The post-Covid pressures on the NHS are meaning that more than 65,000 people a month in England are being left waiting more than 28 days to find out whether or not they have cancer.
The calculation has come from the charity Cancer Research UK, using latest data from the Faster Diagnosis Standard (FDS), a performance standard introduced by government in 2021 that is used to capture how long people on certain cancer-related referrals wait for a diagnosis.
The current FDS target is set at 75%, meaning three quarters of people being urgently referred should be told they have cancer or given the all-clear within that 28-day timeframe. However, this target has yet to be met, it has said.
Calculated as the average number of people who received a diagnosis, or had cancer ruled out and the result communicated to them beyond the 28-day standard between October 2021 and February 2022, this left approximately 65,400 people in limbo, the charity has said.
Cancer and work
Long cancer waits can cause anxiety and worry and potential deterioration at home, all affecting a person’s ability to be in, and stay productive and engaged at, work.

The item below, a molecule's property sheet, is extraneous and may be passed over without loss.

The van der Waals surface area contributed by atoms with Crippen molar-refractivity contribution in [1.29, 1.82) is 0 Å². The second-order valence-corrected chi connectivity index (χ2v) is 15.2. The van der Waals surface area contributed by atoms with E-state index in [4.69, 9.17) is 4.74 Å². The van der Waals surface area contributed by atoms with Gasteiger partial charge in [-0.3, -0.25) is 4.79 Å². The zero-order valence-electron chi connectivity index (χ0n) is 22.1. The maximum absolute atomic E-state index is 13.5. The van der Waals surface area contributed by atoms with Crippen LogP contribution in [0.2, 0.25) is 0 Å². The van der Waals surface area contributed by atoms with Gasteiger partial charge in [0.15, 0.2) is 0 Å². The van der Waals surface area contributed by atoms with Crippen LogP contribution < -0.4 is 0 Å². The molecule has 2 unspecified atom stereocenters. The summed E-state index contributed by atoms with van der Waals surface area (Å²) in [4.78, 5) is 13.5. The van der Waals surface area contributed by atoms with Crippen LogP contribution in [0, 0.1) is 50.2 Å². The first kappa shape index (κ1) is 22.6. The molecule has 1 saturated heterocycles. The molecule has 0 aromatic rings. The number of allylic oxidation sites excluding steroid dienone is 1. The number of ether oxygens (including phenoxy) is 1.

In addition, the data has revealed major variation across the country – with only 78 of 143 trusts meeting the 75% target. This means that, despite the tireless efforts of NHS staff, chronic capacity issues mean that people continue to be failed by the system, the charity added.
Cancer Research UK chief executive Michelle Mitchell said: “As a country we should not be willing to accept that over one in four people on an urgent referral are left waiting over a month to find out whether they have cancer. Nor should we stand for the variation that exists across the country.”
The charity has called on the government to include a more ambitious target within its upcoming 10-year cancer plan, to help ensure around 54,300 more people each month receive a diagnosis or have cancer ruled out within a month.
“The government must take this opportunity to deliver for the millions of people affected by cancer. With ambitious targets, a credible plan to reach them and clear accountability, we can get there,” said Mitchell.